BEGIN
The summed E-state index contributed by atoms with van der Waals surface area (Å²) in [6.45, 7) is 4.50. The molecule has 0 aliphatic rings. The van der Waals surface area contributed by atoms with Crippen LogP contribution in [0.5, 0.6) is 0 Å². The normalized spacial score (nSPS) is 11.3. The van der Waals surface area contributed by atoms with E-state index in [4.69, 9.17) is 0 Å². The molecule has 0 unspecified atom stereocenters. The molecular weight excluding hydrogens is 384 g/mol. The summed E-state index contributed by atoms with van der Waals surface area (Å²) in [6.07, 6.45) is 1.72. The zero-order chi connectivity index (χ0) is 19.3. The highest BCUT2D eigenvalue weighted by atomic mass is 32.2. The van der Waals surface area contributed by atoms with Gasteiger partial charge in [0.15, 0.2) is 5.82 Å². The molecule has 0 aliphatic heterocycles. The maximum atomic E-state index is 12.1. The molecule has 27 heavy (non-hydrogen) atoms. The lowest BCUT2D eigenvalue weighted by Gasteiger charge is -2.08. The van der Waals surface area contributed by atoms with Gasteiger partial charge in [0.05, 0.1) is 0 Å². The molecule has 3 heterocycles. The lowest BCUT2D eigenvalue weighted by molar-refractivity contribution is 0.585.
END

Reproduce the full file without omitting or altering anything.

The summed E-state index contributed by atoms with van der Waals surface area (Å²) in [6.45, 7) is 4.50. The molecule has 0 aliphatic rings. The van der Waals surface area contributed by atoms with Crippen LogP contribution in [0.5, 0.6) is 0 Å². The normalized spacial score (nSPS) is 11.3. The van der Waals surface area contributed by atoms with E-state index in [4.69, 9.17) is 0 Å². The molecule has 0 unspecified atom stereocenters. The molecular weight excluding hydrogens is 384 g/mol. The summed E-state index contributed by atoms with van der Waals surface area (Å²) in [6.07, 6.45) is 1.72. The zero-order chi connectivity index (χ0) is 19.3. The highest BCUT2D eigenvalue weighted by atomic mass is 32.2. The van der Waals surface area contributed by atoms with Gasteiger partial charge in [0.15, 0.2) is 5.82 Å². The molecule has 0 aliphatic heterocycles. The maximum atomic E-state index is 12.1. The molecule has 27 heavy (non-hydrogen) atoms. The lowest BCUT2D eigenvalue weighted by Gasteiger charge is -2.08. The van der Waals surface area contributed by atoms with Gasteiger partial charge in [0.05, 0.1) is 0 Å². The molecule has 3 heterocycles. The lowest BCUT2D eigenvalue weighted by molar-refractivity contribution is 0.585.